Wednesday, November 6, 2013

The process of cancer treatment; Part V – MRI

Driving: It adds to the stress...

see the oncoming car?

We have had the required appointments made for tests within two weeks of going to the Cancer Assessment Centre. This was excellent. This was test #2 of three.
Give lots of time for a drive.
We had to stop for an 'oversized load'
as well as several tractors on farm business.
What I have learned is that mileage and parking fees are tax deductible. Who knew? Save your receipts and track your mileage.

It's nearly 90 km to the hospital. Driving takes its toll. Parking runs $13 - $15 per visit in the major parking lots, by the time you park, get seen, and get out of there! Street parking is limited to a maximum of two hours, and often appointments take longer than this.

I am grateful we are retired, and can drive. For those who must take OC Transpo, Ottawa's transportation system, it can be onerous. I cannot imagine.
"Lot Full" at 2 p.m.

12:00 noon First was giving the enema.
Note to self: before administering an enema, remove the protective cap. It makes the process much easier!
If you want to know what an enema is like, simply imagine diarrhea. It drains your energy. Take it easy.

1:00 p.m.    It was an hour drive to the hospital. We thought that giving ourselves two hours to get there, for a 3:10 appointment, was wise. Day time driving has been challenging, as many are on the road. We leave with enough time not to speed, and are passed by numerous drivers who are late or important enough to pass us

Upper 2 floors of parking garage
is under repair.
2:00 p.m. Arrived at the hospital. Parking lot #1, the sign said full. I knew they often have the odd spot available. Driving up to the ticket stand, it refused to give me a ticket. The guy in the lane beside me had a pass and sailed through. I backed up and tried that lane. No dice. Back out on the street, I drove to Lot #2.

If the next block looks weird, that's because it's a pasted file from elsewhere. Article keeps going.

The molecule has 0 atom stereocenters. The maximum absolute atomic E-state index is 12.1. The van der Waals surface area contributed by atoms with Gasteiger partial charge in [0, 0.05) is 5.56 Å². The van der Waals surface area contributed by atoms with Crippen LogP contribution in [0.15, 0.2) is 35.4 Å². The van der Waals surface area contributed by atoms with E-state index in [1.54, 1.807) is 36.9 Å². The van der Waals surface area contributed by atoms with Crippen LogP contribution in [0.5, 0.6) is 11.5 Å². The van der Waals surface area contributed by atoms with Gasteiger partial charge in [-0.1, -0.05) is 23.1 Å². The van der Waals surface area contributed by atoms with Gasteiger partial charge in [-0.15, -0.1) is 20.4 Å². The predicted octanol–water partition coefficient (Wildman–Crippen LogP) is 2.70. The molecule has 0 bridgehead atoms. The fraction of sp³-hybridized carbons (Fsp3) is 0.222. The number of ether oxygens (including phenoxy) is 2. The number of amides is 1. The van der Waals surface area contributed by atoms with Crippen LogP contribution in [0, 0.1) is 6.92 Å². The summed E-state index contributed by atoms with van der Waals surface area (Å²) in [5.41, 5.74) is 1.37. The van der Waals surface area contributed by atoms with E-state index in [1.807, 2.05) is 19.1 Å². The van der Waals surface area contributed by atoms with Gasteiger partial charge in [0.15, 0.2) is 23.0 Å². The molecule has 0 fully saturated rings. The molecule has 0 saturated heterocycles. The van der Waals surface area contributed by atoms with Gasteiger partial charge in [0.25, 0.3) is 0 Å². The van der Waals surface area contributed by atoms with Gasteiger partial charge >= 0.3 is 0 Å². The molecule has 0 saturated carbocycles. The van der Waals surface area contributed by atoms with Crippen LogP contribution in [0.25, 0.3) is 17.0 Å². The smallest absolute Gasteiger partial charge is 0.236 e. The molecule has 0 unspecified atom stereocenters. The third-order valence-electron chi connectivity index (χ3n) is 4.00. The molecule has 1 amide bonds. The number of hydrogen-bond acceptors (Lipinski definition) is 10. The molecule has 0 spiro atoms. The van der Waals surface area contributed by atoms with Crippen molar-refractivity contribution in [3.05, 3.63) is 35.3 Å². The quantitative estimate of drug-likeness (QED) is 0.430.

Same problem. I drove around the building.

2:26 p.m. Lo, and behold, there was a parking spot open on the street. I grabbed it. There was time limit of two hours. I nipped off to purchase a parking ticket for the dashboard. There were many people trying to find a spot. I was grateful.
I paid $6.00 for the two hours. Not bad compared to some cities. Off we went up to the office.
$6.00 - two hours

2:30 p.m. We followed the signage to the MRI office. Arriving in the office, we were assigned more paperwork. What the heck. Happily, we retained the booklet the Cancer Assessment office had given us, and the information we didn't have off the top of our heads, we had written in the booklet. The clerk suggested we were rather early for our 3:10 appointment, and we explained it too 20 minutes to find a parking spot.

2:50 p.m.  I waited in the waiting room. Thankfully, the CTV News was on. They were waiting
I had a book to read,
but the TV news was a hoot!
'momentarily' for a press conference from Toronto Mayor Rob Ford.
A senior mother and her adult son entered the waiting room. We were able to giggle about the fooferaw. 'Momentarily' dragged on.
Off he went into the change room. Strip down to hospital gown. I sat and waited.
And waited.
Hubby ( I found out later) grabbed a magazine, dated 1997 while waiting for the injection to 'take'.
He said they gave him headphones, as the machine was noisy, clicking in rhythmic fashion. He's glad he isn't claustrophobic, as there isn't much room in it.

Take someone with you.
Big hospitals can be intimidating.
I tried to read my book, but new patients and family members began to fill the room.
We all joked about the press conference. It was a relief to think about something else.

'Momentarily' became 3:30, 3:45, 4:00 and still no hubby and no press conference. By 4:20 p.m. I realized that the parking expired in a few minutes. Sigh. Off went off to the desk to enquire when I saw we were done.


Suddenly, all finished, we were free to leave. Between us, we managed to reverse directions and find the car.

4:30 p.m. By now, with a shift change at 3 p.m., there was much parking available.
Getting dark. I didn't happily anticipate the drive home.
Sunset was lovely, with a storm on the way.
Rush hour traffic was just horrible.
 It was a long hour and a half drive home through rush hour traffic. We arrived in Perth at 6:00 p.m., hungry and tired. We ate out, and the cats were happy to see us at 7:00 p.m., having been cooped up all day.

Radiographer, Mark Harrison gives an MRI overview

My full series:



No comments: